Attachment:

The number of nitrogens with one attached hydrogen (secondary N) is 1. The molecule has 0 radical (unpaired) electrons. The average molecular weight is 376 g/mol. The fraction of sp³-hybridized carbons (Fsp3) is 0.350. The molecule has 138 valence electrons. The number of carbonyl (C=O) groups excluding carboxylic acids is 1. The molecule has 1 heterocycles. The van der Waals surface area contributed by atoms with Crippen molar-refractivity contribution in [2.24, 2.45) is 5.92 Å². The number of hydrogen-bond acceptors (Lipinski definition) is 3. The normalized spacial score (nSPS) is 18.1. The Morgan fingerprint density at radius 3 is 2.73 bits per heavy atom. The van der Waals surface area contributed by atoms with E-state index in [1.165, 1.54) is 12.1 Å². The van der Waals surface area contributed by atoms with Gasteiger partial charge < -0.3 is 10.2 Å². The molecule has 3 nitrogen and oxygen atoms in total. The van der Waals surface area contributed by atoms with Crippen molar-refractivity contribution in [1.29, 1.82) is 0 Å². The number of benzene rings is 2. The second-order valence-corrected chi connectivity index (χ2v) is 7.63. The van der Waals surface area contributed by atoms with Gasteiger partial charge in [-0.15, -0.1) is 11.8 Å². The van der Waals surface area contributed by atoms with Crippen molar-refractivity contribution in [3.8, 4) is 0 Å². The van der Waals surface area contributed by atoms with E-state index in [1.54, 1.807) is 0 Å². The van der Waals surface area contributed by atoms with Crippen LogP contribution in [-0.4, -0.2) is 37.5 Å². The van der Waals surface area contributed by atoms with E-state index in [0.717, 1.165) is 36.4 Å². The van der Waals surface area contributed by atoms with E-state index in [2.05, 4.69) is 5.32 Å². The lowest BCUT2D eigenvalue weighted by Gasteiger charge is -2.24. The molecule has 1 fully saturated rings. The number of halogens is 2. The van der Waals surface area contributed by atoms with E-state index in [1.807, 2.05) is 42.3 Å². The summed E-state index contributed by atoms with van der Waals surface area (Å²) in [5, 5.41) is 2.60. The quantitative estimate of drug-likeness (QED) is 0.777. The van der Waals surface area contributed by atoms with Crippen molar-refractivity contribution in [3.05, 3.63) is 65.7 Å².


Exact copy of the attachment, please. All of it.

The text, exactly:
The number of nitrogens with one attached hydrogen (secondary N) is 1. The molecule has 0 radical (unpaired) electrons. The average molecular weight is 376 g/mol. The fraction of sp³-hybridized carbons (Fsp3) is 0.350. The molecule has 138 valence electrons. The number of carbonyl (C=O) groups excluding carboxylic acids is 1. The molecule has 1 heterocycles. The van der Waals surface area contributed by atoms with Crippen molar-refractivity contribution in [2.24, 2.45) is 5.92 Å². The number of hydrogen-bond acceptors (Lipinski definition) is 3. The normalized spacial score (nSPS) is 18.1. The Morgan fingerprint density at radius 3 is 2.73 bits per heavy atom. The van der Waals surface area contributed by atoms with E-state index in [1.165, 1.54) is 12.1 Å². The van der Waals surface area contributed by atoms with Gasteiger partial charge < -0.3 is 10.2 Å². The molecule has 3 nitrogen and oxygen atoms in total. The van der Waals surface area contributed by atoms with Crippen molar-refractivity contribution in [1.29, 1.82) is 0 Å². The number of benzene rings is 2. The second-order valence-corrected chi connectivity index (χ2v) is 7.63. The van der Waals surface area contributed by atoms with Gasteiger partial charge in [-0.15, -0.1) is 11.8 Å². The van der Waals surface area contributed by atoms with Crippen molar-refractivity contribution in [3.8, 4) is 0 Å². The van der Waals surface area contributed by atoms with E-state index in [1.54, 1.807) is 0 Å². The van der Waals surface area contributed by atoms with Crippen LogP contribution in [-0.4, -0.2) is 37.5 Å². The van der Waals surface area contributed by atoms with E-state index in [0.717, 1.165) is 36.4 Å². The van der Waals surface area contributed by atoms with E-state index in [2.05, 4.69) is 5.32 Å². The lowest BCUT2D eigenvalue weighted by Gasteiger charge is -2.24. The molecule has 1 fully saturated rings. The number of halogens is 2. The van der Waals surface area contributed by atoms with E-state index in [1.807, 2.05) is 42.3 Å². The summed E-state index contributed by atoms with van der Waals surface area (Å²) in [5, 5.41) is 2.60. The quantitative estimate of drug-likeness (QED) is 0.777. The van der Waals surface area contributed by atoms with Crippen molar-refractivity contribution in [3.05, 3.63) is 65.7 Å².